Sydney siege inquest: Police radios cut out as command given to storm cafe
4th July 2016
Police radios failed as the critical call was made to storm Sydney’s Lindt cafe after gunman Man Haron Monis executed hostage Tori Johnson, an inquest has heard.
As soon as snipers reported Mr Johnson had been shot dead, with the words “hostage down” ringing out over the airwaves, the commander of the crack Tactical Operations Unit attempted to activate the emergency action trigger required for his men to enter the building.
“Echo Alpha this is Tango Charlie – commit the EA,” he broadcast over the police radio network.
There was no movement at the front line nor confirmation over the airwaves.
As he tried to broadcast the message again, seconds later, his deputy, who was standing beside him at the forward command post, intervened.
“I stopped him and said, ‘No, let me’ in case his radio wasn’t working a second time … I took the initiative to make the call,” the former senior Tactical Operations Unit member told the inquest into the stand-off.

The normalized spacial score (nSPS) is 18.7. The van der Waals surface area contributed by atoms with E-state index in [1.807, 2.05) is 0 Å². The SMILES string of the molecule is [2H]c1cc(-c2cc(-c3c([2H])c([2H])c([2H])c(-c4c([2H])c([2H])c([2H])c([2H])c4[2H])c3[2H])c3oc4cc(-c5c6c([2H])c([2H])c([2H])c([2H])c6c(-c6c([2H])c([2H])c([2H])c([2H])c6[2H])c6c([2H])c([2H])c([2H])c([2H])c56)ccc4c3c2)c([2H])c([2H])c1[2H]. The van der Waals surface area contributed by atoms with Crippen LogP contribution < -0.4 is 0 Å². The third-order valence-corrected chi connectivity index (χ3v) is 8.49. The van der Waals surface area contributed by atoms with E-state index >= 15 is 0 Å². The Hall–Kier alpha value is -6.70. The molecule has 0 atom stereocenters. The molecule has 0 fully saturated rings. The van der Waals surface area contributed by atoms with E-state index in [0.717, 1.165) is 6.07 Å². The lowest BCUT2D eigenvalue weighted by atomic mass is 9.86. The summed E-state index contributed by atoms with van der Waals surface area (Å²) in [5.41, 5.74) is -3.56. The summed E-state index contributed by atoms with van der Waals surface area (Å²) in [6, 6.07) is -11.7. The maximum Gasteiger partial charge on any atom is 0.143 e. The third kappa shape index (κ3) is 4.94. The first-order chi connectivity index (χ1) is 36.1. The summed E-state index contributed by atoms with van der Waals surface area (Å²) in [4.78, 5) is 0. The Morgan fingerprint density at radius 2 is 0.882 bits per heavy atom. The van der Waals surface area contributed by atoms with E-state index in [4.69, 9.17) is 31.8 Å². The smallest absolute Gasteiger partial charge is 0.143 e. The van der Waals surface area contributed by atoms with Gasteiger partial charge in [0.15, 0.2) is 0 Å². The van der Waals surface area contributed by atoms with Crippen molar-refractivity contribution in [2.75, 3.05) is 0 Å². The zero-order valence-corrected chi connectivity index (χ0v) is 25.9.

Because there had already been a delay, he shortened the command and also fast-tracked the authorisation process.
“All teams commit the EA,” he broadcast, before repeating the code word three times.
Heavily armed officers then stormed the cafe and shot Monis dead, more than 17 hours after the siege began.
Another hostage, Katrina Dawson, was also killed after being hit by police bullet fragments.
Key information missed due to radio failures
The former officer confirmed problems with the radio system prevented anyone from receiving reports that Monis had fired a second shot at 2:09am.
Monis fired the first shot at 2:03am as six hostages escaped, shattering the glass above their heads and rupturing what looked like a sprinkler or fire extinguisher.
The forward command post was never told Mr Johnson had been seen on his knees at 2:06am because of the radio issues.
The former officer told the inquest police snipers should have kept trying to broadcast their reports using radios and mobile phones.
Police could go days without encountering any radio problems but when the network did falter, it would break down two or three times in one day, the former senior tactical officer said.
“Murphy’s Law is that it always happens at a critical time,” he said.
The inquest continues in Sydney.